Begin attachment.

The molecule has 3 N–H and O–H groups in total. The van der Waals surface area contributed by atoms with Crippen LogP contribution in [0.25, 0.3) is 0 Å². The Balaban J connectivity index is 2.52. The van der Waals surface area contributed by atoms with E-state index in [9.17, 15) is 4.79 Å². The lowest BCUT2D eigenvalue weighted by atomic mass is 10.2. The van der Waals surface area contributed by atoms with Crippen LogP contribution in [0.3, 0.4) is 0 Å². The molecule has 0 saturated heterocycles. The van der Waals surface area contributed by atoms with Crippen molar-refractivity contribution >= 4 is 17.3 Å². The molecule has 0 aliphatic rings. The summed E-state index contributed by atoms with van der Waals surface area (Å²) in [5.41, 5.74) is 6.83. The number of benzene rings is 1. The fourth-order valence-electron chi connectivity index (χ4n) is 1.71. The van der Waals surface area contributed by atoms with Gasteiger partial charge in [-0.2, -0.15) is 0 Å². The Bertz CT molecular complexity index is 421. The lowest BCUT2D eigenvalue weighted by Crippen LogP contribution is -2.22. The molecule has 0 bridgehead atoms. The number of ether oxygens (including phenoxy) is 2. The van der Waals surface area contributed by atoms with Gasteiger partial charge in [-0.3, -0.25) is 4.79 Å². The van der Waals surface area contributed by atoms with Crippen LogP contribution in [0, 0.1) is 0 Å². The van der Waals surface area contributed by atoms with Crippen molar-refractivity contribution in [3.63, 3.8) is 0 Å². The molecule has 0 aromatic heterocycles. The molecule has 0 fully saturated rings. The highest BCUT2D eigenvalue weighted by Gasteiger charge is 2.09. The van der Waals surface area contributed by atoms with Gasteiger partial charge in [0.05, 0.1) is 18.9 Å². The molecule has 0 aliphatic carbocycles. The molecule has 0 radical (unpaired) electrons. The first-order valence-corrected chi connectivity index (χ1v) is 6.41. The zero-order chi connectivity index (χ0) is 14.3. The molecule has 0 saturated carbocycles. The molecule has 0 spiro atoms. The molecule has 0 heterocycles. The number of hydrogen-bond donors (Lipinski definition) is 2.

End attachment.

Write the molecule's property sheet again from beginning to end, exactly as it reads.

The molecule has 3 N–H and O–H groups in total. The van der Waals surface area contributed by atoms with Crippen LogP contribution in [0.25, 0.3) is 0 Å². The Balaban J connectivity index is 2.52. The van der Waals surface area contributed by atoms with E-state index in [9.17, 15) is 4.79 Å². The lowest BCUT2D eigenvalue weighted by atomic mass is 10.2. The van der Waals surface area contributed by atoms with Crippen LogP contribution in [0.3, 0.4) is 0 Å². The molecule has 0 saturated heterocycles. The van der Waals surface area contributed by atoms with Crippen molar-refractivity contribution >= 4 is 17.3 Å². The molecule has 0 aliphatic rings. The summed E-state index contributed by atoms with van der Waals surface area (Å²) in [5.41, 5.74) is 6.83. The number of benzene rings is 1. The fourth-order valence-electron chi connectivity index (χ4n) is 1.71. The van der Waals surface area contributed by atoms with Gasteiger partial charge in [-0.2, -0.15) is 0 Å². The Bertz CT molecular complexity index is 421. The lowest BCUT2D eigenvalue weighted by Crippen LogP contribution is -2.22. The molecule has 0 bridgehead atoms. The number of ether oxygens (including phenoxy) is 2. The van der Waals surface area contributed by atoms with Gasteiger partial charge in [-0.3, -0.25) is 4.79 Å². The van der Waals surface area contributed by atoms with Crippen LogP contribution in [0, 0.1) is 0 Å². The van der Waals surface area contributed by atoms with Crippen molar-refractivity contribution in [3.63, 3.8) is 0 Å². The molecule has 0 aromatic heterocycles. The molecule has 0 fully saturated rings. The highest BCUT2D eigenvalue weighted by Gasteiger charge is 2.09. The van der Waals surface area contributed by atoms with Gasteiger partial charge in [0.05, 0.1) is 18.9 Å². The molecule has 0 aliphatic carbocycles. The molecule has 0 radical (unpaired) electrons. The first-order valence-corrected chi connectivity index (χ1v) is 6.41. The zero-order chi connectivity index (χ0) is 14.3. The molecule has 0 saturated carbocycles. The molecule has 0 spiro atoms. The molecule has 0 heterocycles. The number of hydrogen-bond donors (Lipinski definition) is 2.